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What Kind of Power of Attorney is Best?
Jan L. Warner & Jan Collins

Question: My wife and I have read quite a bit lately about the need for powers of attorney, but we are confused about whether we need a general power of attorney or a durable power of attorney. Also, we have three children and would like to appoint all of them to act for us if we become incapacitated, but not before. Is this possible?

Answer: First of all, a primer on powers of attorney is in order. When you sign a power of attorney, you appoint someone you trust to act for you under specific circumstances and to engage in acts that are authorized by the terms of the document. This creates an agency relationship that is governed by the law of your state of residence. It is important to understand that based on the language of the document, you can make the grant of authority to your agent either broad or limited.

If you don’t voluntarily create this agency relationship but become incapacitated, a probate or surrogate court will appoint a person to act for you whom you might not have chosen. If this is the case, the court may well limit the authority of the guardian or conservator and reduce their ability to plan for you. That’s why it’s preferable to sign a well-drafted durable power of attorney instead of taking your chances that a court will carry out your wishes.

All powers of attorney terminate upon the death of the person who signs it; however, if your power of attorney is not “durable,” it will terminate immediately upon your incapacity – just when you need it most. That’s why the “magic language” creating “durability” is so important. Generally, this language is as simple as, “I intend that this power of attorney not be affected by, and will survive, any future incapacity.” With those words, your general power of attorney becomes a “durable power of attorney.”

By making sure your document is drafted properly, you can control when the power of attorney takes effect. You can make if effective immediately or effective at the time you become physically or mentally incapacitated. If effective upon incapacity, it is called a “springing durable power of attorney.” In this event, you should define the exact events that make you incapacitated, and who will make that decision for you. While springing documents may give you peace of mind, third parties who rely on these documents are generally more comfortable with immediate powers of attorney.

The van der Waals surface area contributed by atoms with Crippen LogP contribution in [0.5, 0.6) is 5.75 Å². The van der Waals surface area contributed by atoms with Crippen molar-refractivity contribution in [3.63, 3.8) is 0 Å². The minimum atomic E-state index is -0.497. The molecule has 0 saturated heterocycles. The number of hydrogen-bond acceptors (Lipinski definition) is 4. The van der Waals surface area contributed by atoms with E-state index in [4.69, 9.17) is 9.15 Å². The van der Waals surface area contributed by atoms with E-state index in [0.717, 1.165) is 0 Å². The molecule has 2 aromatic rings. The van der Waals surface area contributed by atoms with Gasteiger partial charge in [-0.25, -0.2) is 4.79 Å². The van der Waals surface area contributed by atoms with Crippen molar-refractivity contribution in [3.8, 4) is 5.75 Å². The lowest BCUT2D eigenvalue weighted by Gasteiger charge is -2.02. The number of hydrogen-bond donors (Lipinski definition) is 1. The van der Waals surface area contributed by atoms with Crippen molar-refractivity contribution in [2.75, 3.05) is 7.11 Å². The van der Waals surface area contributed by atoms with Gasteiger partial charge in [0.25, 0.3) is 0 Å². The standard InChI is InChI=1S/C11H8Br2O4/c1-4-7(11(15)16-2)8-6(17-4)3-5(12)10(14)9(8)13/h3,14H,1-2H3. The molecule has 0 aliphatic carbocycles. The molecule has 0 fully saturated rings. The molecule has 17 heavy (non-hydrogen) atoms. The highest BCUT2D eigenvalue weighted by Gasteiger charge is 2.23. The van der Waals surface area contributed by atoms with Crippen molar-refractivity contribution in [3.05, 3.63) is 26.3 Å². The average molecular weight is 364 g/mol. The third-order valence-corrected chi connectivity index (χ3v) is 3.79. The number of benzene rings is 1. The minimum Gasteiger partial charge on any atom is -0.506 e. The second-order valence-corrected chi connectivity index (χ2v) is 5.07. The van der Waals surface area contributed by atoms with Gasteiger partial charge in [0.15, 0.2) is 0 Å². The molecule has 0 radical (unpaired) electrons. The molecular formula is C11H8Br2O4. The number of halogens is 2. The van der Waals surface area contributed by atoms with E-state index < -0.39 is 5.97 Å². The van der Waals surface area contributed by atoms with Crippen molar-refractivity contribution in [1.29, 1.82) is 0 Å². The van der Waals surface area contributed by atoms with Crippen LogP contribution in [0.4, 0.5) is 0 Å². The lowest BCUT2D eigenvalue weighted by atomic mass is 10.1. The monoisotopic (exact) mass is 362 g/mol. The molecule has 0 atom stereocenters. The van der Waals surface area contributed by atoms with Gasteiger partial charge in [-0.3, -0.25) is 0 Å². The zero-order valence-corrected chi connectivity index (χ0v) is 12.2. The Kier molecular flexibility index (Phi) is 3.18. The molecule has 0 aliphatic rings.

As far as whom you choose to make your decisions should you be unable to do so, we believe it’s a mistake to choose three people to do one job. Any time you have government by committee, you have gridlock. And gridlock means that someone will have to resort to the courts to make your decisions.

We believe it’s better to appoint one person as agent, and require input from the others should gifts or other self-serving acts be authorized by the document. For example, if you wish your agent to be able to make gifts during your incapacity, you can limit the gifts in amount, require that the majority of your then-living children agree to the gift in writing, and require that if a gift is made to one child, the other children receive an equal and simultaneous gift.

Since powers of attorney are much like shoes, it’s important that your document be drafted to fit your specifications and needs and not be a “one-size-fits-all” form that, in actuality, fits no one and will leave you in the lurch when you need it the most.

It’s important to record your document with the public records office of the county in which you reside, and to give copies -- while you’re still in good shape -- to those with whom you do business. It’s not a good idea to spring the power of attorney on a bank after you become incapacitated.

Lastly, if you revoke or modify your power of attorney, make sure to record the revocation or modification and also put it in the hands of all entities to whom you provided your power of attorney in the first place. Do yourself a favor and hire a knowledgeable lawyer to prepare your documents.

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